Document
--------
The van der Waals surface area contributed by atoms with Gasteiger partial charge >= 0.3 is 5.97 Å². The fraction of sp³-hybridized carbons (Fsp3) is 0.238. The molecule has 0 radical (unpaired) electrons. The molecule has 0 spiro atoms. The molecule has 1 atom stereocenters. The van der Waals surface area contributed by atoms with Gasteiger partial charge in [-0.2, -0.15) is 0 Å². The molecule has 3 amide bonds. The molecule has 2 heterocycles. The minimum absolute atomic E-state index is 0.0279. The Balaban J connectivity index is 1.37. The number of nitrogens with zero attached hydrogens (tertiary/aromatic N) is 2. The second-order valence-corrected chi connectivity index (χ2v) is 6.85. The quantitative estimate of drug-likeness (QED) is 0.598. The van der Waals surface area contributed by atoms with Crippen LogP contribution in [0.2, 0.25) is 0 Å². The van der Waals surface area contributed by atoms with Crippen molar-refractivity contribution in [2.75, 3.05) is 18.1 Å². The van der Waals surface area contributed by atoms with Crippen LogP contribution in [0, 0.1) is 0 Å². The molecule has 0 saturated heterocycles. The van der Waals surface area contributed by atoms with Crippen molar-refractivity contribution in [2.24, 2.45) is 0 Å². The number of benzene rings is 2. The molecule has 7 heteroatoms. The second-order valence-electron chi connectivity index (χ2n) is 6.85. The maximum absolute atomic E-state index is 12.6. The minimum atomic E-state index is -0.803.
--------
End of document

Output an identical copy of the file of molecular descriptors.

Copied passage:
The van der Waals surface area contributed by atoms with Gasteiger partial charge >= 0.3 is 5.97 Å². The fraction of sp³-hybridized carbons (Fsp3) is 0.238. The molecule has 0 radical (unpaired) electrons. The molecule has 0 spiro atoms. The molecule has 1 atom stereocenters. The van der Waals surface area contributed by atoms with Gasteiger partial charge in [-0.2, -0.15) is 0 Å². The molecule has 3 amide bonds. The molecule has 2 heterocycles. The minimum absolute atomic E-state index is 0.0279. The Balaban J connectivity index is 1.37. The number of nitrogens with zero attached hydrogens (tertiary/aromatic N) is 2. The second-order valence-corrected chi connectivity index (χ2v) is 6.85. The quantitative estimate of drug-likeness (QED) is 0.598. The van der Waals surface area contributed by atoms with Crippen LogP contribution in [0.2, 0.25) is 0 Å². The van der Waals surface area contributed by atoms with Crippen molar-refractivity contribution in [2.75, 3.05) is 18.1 Å². The van der Waals surface area contributed by atoms with Crippen LogP contribution in [0, 0.1) is 0 Å². The molecule has 0 saturated heterocycles. The van der Waals surface area contributed by atoms with Crippen molar-refractivity contribution in [2.24, 2.45) is 0 Å². The number of benzene rings is 2. The molecule has 7 heteroatoms. The second-order valence-electron chi connectivity index (χ2n) is 6.85. The maximum absolute atomic E-state index is 12.6. The minimum atomic E-state index is -0.803.